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How to avoid injuries in the workplace

work-injury

Although workplace health and safety initiatives have seen the average Australian workplace become safer in recent years, injuries on the job still cost the economy $60 billion each year.

That figure alone may be astounding, but for employees injured in their line of work the toll is much greater than financial, potentially affecting them emotionally and threatening their ability to play a role in the workforce in the future.

Here are some tips on how to avoid injuries in the workplace.

Back injury

Injury to the upper or lower back as a result of incorrect lifting, poor workplace posture or carrying items that are too heavy is one of the most common complaints in the workplace, accounting for more than 20% of workplace compensation claims each year.

To avoid back strain or ongoing pain, ensure you lift heavy items correctly (with good form or with a buddy), that your workstation is set up correctly with desk height and monitor angles taken into account, and that you warm up or stretch before undertaking strenuous manual tasks.

Repetitive strain

Despite a greater focus on ergonomic design in the workplace, carpel tunnel and repetitive strain injuries are still among the most common injuries workers incur on the job. These injuries are a result of day-to-day tasks like typing, stapling, drilling and hammering.

A key to avoiding such injuries is to ensure, where possible, repetitive tasks are distributed evenly between you and your colleagues. You should also take regular breaks to move around every hour, while workspaces should be designed for maximum comfort and correct posture.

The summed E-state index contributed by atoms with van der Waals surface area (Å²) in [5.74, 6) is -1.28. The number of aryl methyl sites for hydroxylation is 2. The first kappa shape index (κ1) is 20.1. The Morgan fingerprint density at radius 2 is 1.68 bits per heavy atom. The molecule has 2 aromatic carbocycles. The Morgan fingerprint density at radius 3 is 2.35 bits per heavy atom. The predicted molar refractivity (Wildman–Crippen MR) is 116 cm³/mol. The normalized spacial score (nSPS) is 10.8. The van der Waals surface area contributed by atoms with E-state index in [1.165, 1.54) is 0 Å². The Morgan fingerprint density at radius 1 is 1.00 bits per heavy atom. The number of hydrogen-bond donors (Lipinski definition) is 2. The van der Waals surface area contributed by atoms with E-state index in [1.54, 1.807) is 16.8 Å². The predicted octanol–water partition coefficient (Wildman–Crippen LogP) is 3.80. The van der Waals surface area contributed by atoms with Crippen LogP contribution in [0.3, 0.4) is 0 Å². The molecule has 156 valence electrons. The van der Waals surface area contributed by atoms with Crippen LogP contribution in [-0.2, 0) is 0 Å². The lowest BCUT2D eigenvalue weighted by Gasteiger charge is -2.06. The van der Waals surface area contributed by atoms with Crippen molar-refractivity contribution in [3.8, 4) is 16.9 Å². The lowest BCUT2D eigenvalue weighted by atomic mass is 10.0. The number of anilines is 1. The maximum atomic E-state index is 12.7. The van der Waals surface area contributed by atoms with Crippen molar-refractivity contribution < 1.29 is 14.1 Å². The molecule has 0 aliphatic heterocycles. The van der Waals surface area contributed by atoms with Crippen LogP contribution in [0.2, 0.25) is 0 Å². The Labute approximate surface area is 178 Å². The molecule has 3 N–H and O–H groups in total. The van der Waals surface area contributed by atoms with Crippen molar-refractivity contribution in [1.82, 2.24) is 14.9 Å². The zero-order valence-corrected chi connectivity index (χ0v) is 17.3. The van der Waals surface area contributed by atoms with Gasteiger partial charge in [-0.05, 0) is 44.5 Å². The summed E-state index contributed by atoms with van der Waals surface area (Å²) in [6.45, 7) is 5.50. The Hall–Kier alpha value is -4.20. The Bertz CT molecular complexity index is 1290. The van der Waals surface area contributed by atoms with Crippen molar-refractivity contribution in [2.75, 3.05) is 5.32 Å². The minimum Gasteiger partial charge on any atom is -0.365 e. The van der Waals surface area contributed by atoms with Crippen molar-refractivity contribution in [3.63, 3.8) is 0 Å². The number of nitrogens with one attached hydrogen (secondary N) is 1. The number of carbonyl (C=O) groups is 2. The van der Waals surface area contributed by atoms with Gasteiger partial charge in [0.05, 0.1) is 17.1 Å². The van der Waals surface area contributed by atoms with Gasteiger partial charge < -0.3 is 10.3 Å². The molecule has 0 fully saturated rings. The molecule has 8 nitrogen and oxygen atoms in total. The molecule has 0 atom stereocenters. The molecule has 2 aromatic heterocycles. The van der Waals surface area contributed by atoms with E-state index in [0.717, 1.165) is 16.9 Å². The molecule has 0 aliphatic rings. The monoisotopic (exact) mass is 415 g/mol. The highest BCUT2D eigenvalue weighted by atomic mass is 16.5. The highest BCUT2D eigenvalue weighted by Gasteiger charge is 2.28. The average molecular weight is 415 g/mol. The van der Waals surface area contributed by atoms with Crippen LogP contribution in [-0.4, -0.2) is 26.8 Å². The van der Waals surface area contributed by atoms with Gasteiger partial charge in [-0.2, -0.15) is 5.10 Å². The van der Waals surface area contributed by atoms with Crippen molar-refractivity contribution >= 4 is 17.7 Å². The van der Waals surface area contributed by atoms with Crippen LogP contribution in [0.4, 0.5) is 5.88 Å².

Slips, trips and falls

Preventing slips, trips and falls is largely about education, procedure and risk assessment.

Many of these types of injuries occur due to unexpected items being left around, floor surfaces changing, or spills. Your workplace should be free from clutter; any spills should be tended to immediately and signed correctly, and uneven surfaces that present tripping hazards should be remedied in a timely manner.

All staff should also be encouraged to report any potential hazards, and the workplace should be regularly assessed for potential risks.

Moving objects

Workplaces that have machinery present many risks for workers, like being hit and seriously injured by moving objects. The key to minimising danger is to follow proper workplace health and safety procedure. This means wearing high visibility clothing, PPE, and ensuring areas with machinery are correctly signed.

Work sites should have adequate lighting and areas where machines are located should be restricted to authorised and essential staff only. Meanwhile, any machinery should have clearly marked exclusion zones, and may need to have audible alarms and visible flashing lights when in use. Staff should also be trained regularly in the correct operation of machinery and risk management.

Safety in the workplace is largely about assessing risks, remedying them and being educated and aware about potential dangers in the environment. However, despite the best practices and procedures, accidents can and do occur every day.

At the least, injuries can be costly due to time away from work and, at the worst, fatal. If you have suffered an injury due to a preventable accident in the workplace, organisations like The Personal Injury Lawyers can assist in ensuring you have access to the best possible financial package and medical assistance for the future.